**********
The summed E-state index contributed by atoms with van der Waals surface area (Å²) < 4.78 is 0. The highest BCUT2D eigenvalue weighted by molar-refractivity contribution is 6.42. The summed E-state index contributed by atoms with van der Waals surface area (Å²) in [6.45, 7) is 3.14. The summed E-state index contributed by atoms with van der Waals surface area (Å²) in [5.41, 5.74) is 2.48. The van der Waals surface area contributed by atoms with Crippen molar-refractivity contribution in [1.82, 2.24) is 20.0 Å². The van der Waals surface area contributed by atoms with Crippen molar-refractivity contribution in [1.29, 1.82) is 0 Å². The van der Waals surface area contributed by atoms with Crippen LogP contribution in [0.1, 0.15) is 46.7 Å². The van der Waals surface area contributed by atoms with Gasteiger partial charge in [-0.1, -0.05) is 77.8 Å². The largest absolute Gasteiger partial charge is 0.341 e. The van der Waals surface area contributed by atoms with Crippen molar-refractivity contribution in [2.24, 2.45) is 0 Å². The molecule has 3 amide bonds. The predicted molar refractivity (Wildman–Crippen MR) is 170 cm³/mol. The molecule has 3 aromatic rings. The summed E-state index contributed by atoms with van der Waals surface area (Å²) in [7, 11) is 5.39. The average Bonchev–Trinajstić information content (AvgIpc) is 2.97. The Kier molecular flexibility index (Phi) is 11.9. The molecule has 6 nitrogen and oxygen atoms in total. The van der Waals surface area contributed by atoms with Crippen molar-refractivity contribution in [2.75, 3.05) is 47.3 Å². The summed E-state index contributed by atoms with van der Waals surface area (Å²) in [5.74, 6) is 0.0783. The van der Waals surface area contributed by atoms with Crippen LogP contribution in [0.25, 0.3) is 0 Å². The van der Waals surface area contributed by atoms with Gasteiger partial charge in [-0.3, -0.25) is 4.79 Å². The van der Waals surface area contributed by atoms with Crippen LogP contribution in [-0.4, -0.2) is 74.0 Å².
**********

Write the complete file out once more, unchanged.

The summed E-state index contributed by atoms with van der Waals surface area (Å²) < 4.78 is 0. The highest BCUT2D eigenvalue weighted by molar-refractivity contribution is 6.42. The summed E-state index contributed by atoms with van der Waals surface area (Å²) in [6.45, 7) is 3.14. The summed E-state index contributed by atoms with van der Waals surface area (Å²) in [5.41, 5.74) is 2.48. The van der Waals surface area contributed by atoms with Crippen molar-refractivity contribution in [1.82, 2.24) is 20.0 Å². The van der Waals surface area contributed by atoms with Crippen molar-refractivity contribution in [1.29, 1.82) is 0 Å². The van der Waals surface area contributed by atoms with Crippen LogP contribution in [0.1, 0.15) is 46.7 Å². The van der Waals surface area contributed by atoms with Gasteiger partial charge in [-0.1, -0.05) is 77.8 Å². The largest absolute Gasteiger partial charge is 0.341 e. The van der Waals surface area contributed by atoms with Crippen molar-refractivity contribution in [2.24, 2.45) is 0 Å². The molecule has 3 amide bonds. The predicted molar refractivity (Wildman–Crippen MR) is 170 cm³/mol. The molecule has 3 aromatic rings. The summed E-state index contributed by atoms with van der Waals surface area (Å²) in [7, 11) is 5.39. The average Bonchev–Trinajstić information content (AvgIpc) is 2.97. The Kier molecular flexibility index (Phi) is 11.9. The molecule has 6 nitrogen and oxygen atoms in total. The van der Waals surface area contributed by atoms with Crippen molar-refractivity contribution in [2.75, 3.05) is 47.3 Å². The summed E-state index contributed by atoms with van der Waals surface area (Å²) in [5.74, 6) is 0.0783. The van der Waals surface area contributed by atoms with Crippen LogP contribution in [0.25, 0.3) is 0 Å². The van der Waals surface area contributed by atoms with Gasteiger partial charge in [-0.3, -0.25) is 4.79 Å². The van der Waals surface area contributed by atoms with Crippen LogP contribution in [-0.4, -0.2) is 74.0 Å².